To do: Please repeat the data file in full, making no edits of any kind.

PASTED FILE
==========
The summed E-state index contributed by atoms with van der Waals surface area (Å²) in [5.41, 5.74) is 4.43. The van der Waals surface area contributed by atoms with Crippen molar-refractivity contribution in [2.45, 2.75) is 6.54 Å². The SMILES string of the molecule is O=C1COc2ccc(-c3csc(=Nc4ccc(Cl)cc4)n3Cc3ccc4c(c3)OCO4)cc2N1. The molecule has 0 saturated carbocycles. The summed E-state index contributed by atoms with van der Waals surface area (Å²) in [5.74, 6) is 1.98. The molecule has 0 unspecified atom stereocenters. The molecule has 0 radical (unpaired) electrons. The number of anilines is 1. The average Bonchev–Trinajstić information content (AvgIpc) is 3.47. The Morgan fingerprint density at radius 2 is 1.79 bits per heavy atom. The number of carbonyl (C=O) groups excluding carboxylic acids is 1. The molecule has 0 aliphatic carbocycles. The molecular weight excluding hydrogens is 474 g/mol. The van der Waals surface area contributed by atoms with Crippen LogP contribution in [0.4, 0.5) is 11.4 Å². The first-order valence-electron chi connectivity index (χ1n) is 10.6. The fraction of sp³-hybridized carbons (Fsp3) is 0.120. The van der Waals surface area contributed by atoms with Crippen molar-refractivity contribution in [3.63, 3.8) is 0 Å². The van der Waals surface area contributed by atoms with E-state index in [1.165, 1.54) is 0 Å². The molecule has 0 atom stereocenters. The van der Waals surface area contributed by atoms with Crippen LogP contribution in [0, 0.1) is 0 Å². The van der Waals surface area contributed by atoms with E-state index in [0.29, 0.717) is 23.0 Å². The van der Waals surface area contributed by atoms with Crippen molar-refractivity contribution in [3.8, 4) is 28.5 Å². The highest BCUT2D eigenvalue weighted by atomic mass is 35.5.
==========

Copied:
The summed E-state index contributed by atoms with van der Waals surface area (Å²) in [5.41, 5.74) is 4.43. The van der Waals surface area contributed by atoms with Crippen molar-refractivity contribution in [2.45, 2.75) is 6.54 Å². The SMILES string of the molecule is O=C1COc2ccc(-c3csc(=Nc4ccc(Cl)cc4)n3Cc3ccc4c(c3)OCO4)cc2N1. The molecule has 0 saturated carbocycles. The summed E-state index contributed by atoms with van der Waals surface area (Å²) in [5.74, 6) is 1.98. The molecule has 0 unspecified atom stereocenters. The molecule has 0 radical (unpaired) electrons. The number of anilines is 1. The average Bonchev–Trinajstić information content (AvgIpc) is 3.47. The Morgan fingerprint density at radius 2 is 1.79 bits per heavy atom. The number of carbonyl (C=O) groups excluding carboxylic acids is 1. The molecule has 0 aliphatic carbocycles. The molecular weight excluding hydrogens is 474 g/mol. The van der Waals surface area contributed by atoms with Crippen LogP contribution in [0.4, 0.5) is 11.4 Å². The first-order valence-electron chi connectivity index (χ1n) is 10.6. The fraction of sp³-hybridized carbons (Fsp3) is 0.120. The van der Waals surface area contributed by atoms with Crippen molar-refractivity contribution in [3.63, 3.8) is 0 Å². The van der Waals surface area contributed by atoms with E-state index in [1.165, 1.54) is 0 Å². The molecule has 0 atom stereocenters. The van der Waals surface area contributed by atoms with Crippen LogP contribution in [0, 0.1) is 0 Å². The van der Waals surface area contributed by atoms with E-state index in [0.29, 0.717) is 23.0 Å². The van der Waals surface area contributed by atoms with Crippen molar-refractivity contribution in [3.8, 4) is 28.5 Å². The highest BCUT2D eigenvalue weighted by atomic mass is 35.5.